Two experts debate whether Facebook should get into health

  • Facebook could do a lot more in health care, and as recently at last month was planning to forge data-sharing agreements with top hospitals.
  • Now, that project is on pause.
  • Could it have done some good? We asked a venture capitalist and a health data expert to weigh in.
A protester with the group 'Raging Grannies' holds a sign during a demonstration outside of Facebook headquarters on April 5, 2018 in Menlo Park, California.
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A protester with the group 'Raging Grannies' holds a sign during a demonstration outside of Facebook headquarters on April 5, 2018 in Menlo Park, California.

Facebook had planned to work with hospitals and other medical groups on a proposal to share data about the social networks of its most vulnerable patients. That project is now on pause until Facebook addresses issues around user privacy and data sharing, CNBC reported Thursday.

The story garnered a lot of mixed reactions from the health community and beyond. Some folks were downright furious that Facebook had ever considered such a plan and others praising the social network for trying to do something good with its data.

So I asked two experts — a health data technologist and a physician now working in venture capital — to weigh in on the pros and cons. Here's what they had to say:

'I'm worried about more medical ads'

Dan Gebremedhin, physician and a health investor at Flare Capital Partners:

"My initial reaction was skepticism after hearing about Facebook's plans to integrate health data to attempt to 'help patients.'

The specific use case example of identifying patients with few social supports in the area after discharge from the hospital seemed to be quite contrary to my experience as a practicing internal medicine hospitalist, as well as my past experience as a medical director at a health plan.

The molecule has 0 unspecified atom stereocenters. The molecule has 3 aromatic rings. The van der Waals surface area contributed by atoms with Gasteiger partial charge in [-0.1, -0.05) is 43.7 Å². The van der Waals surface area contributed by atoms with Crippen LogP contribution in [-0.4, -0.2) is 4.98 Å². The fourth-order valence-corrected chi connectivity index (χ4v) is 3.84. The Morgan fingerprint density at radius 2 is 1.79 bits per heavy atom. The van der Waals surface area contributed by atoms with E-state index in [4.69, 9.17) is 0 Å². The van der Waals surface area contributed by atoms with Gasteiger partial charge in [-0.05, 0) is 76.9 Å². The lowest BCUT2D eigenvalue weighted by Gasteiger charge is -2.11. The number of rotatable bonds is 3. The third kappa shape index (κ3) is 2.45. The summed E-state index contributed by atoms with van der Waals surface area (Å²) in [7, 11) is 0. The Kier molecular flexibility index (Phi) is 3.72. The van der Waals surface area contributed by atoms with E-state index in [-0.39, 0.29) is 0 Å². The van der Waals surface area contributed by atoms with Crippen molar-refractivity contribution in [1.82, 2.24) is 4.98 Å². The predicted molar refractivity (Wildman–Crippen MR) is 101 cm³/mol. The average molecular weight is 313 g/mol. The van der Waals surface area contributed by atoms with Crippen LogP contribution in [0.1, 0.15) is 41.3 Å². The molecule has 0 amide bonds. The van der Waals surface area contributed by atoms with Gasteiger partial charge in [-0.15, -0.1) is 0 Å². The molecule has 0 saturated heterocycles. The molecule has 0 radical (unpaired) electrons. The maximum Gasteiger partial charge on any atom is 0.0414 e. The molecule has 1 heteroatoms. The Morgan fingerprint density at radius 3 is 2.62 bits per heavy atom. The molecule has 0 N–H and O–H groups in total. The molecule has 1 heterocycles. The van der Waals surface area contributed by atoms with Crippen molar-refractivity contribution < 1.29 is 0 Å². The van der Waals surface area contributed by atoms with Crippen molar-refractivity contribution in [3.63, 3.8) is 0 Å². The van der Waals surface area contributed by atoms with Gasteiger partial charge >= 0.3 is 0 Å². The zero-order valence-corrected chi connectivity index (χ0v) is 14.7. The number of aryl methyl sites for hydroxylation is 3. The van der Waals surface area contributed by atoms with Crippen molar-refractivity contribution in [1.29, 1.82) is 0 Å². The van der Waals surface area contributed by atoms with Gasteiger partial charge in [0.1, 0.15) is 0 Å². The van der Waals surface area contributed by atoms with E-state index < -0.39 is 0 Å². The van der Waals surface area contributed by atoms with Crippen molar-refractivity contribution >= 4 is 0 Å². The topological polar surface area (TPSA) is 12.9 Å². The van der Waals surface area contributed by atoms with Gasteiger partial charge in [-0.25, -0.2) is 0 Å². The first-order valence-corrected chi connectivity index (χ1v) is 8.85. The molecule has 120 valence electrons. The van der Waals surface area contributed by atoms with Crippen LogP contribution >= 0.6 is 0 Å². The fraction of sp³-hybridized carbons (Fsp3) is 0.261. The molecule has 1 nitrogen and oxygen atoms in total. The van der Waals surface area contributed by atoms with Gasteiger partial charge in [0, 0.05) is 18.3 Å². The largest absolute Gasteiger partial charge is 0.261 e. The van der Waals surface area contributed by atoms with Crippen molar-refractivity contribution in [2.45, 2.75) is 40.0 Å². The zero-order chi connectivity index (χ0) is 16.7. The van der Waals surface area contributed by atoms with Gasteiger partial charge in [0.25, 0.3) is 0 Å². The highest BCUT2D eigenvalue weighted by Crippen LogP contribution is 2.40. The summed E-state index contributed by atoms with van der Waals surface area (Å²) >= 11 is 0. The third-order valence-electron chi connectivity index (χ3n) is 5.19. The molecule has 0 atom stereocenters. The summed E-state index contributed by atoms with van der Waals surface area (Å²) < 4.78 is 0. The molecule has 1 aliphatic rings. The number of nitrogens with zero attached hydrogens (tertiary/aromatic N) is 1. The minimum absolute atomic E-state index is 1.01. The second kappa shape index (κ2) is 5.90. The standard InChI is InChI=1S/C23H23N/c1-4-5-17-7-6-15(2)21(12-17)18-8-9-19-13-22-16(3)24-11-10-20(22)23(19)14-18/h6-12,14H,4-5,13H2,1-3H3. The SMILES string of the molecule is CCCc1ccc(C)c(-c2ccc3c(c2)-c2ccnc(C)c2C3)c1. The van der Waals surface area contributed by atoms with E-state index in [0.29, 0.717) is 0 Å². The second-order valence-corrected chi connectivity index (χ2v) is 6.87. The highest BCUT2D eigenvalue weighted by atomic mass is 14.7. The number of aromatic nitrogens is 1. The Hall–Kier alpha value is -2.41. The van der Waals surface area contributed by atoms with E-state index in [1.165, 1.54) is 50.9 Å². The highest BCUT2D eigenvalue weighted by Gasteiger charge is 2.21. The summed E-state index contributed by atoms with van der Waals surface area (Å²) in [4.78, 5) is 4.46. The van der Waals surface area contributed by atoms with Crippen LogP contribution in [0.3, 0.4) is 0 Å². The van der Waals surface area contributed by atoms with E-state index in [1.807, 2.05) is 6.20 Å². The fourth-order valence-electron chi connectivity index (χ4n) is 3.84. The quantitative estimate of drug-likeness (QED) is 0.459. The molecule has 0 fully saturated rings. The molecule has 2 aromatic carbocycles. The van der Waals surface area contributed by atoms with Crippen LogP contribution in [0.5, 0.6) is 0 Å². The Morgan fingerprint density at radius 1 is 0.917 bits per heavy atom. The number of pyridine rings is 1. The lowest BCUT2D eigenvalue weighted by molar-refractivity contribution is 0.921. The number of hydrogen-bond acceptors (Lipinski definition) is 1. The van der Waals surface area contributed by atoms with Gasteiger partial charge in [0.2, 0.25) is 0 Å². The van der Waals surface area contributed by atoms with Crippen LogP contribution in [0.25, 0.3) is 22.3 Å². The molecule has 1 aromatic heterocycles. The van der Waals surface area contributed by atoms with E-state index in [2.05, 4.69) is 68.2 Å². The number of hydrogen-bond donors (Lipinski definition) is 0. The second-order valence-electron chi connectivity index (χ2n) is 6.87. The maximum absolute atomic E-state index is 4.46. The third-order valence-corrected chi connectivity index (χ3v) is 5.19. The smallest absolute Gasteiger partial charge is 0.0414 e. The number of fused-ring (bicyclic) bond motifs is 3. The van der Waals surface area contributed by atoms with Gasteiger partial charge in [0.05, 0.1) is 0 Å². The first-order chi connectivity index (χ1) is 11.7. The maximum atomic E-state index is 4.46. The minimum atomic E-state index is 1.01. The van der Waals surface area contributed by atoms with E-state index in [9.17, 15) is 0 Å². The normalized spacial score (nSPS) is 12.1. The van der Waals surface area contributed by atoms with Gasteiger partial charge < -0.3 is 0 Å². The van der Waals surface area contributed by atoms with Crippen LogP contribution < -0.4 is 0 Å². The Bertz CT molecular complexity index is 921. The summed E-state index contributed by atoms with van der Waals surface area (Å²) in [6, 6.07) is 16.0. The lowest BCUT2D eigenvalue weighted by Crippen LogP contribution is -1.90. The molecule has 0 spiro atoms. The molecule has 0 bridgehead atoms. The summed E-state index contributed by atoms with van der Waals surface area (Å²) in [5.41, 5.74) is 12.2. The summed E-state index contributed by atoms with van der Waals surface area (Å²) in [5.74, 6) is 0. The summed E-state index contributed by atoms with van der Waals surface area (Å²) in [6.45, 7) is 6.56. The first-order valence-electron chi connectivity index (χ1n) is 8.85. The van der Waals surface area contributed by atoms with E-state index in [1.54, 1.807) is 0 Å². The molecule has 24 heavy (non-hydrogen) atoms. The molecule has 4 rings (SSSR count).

There are more humanistic and reliable ways to acquire this information and to provide support to a patient if they have an identified social determinant need. How about asking the patient, their healthcare proxy, or the primary care provider?

Given the variability in user activity on Facebook, I'm not sure that this information would be correlated and accurate at the patient level. Furthermore, there was dissonance between their use of metadata to make patient level recommendations. My quick take is that this attempt to integrate health data is another way to fuel consumer behavior on the platform and attempt to advertise to users on health care products. I haven't seen a significant number of major medical ads on Facebook (clinical services, pharmaceutical products, medical device); but after hearing this news (and if Facebook moves ahead with the project), I would not be surprised to see more of them."

'If done right, this could have benefited patients'

Fred Trotter, chief technology officer of CareSet Systems and a health data author:

"The divide between 'social data and 'health care' data is pretty artificial.

Patients already copy their health care records into Facebook to ensure that their the friends stay current. Family and friend groups use frequently use Facebook to coordinate meals, caregiving shifts and other community resources that people with health crises need.

Thinking about this as 'social media' vs 'health care data' is the wrong mental model. In reality this is an example of privacy concerns separating two parts of peoples' lives artificially. Most of us would benefit from having a professional care team interfacing with community resources. And integration with hospital data and social media data could really help people here. The recent betrayals of trust, not just by Facebook, but by companies like Equifax, MyFitnessPal and Grindr are tragic because they means that almost no one can see the upsides.

This is frustrating to those of use in health care innovation, because it means that we live with all of the downsides of digital health records, but none of the upside."

What do you think? Would you trust Facebook with your health data? Let us know at @CNBCTech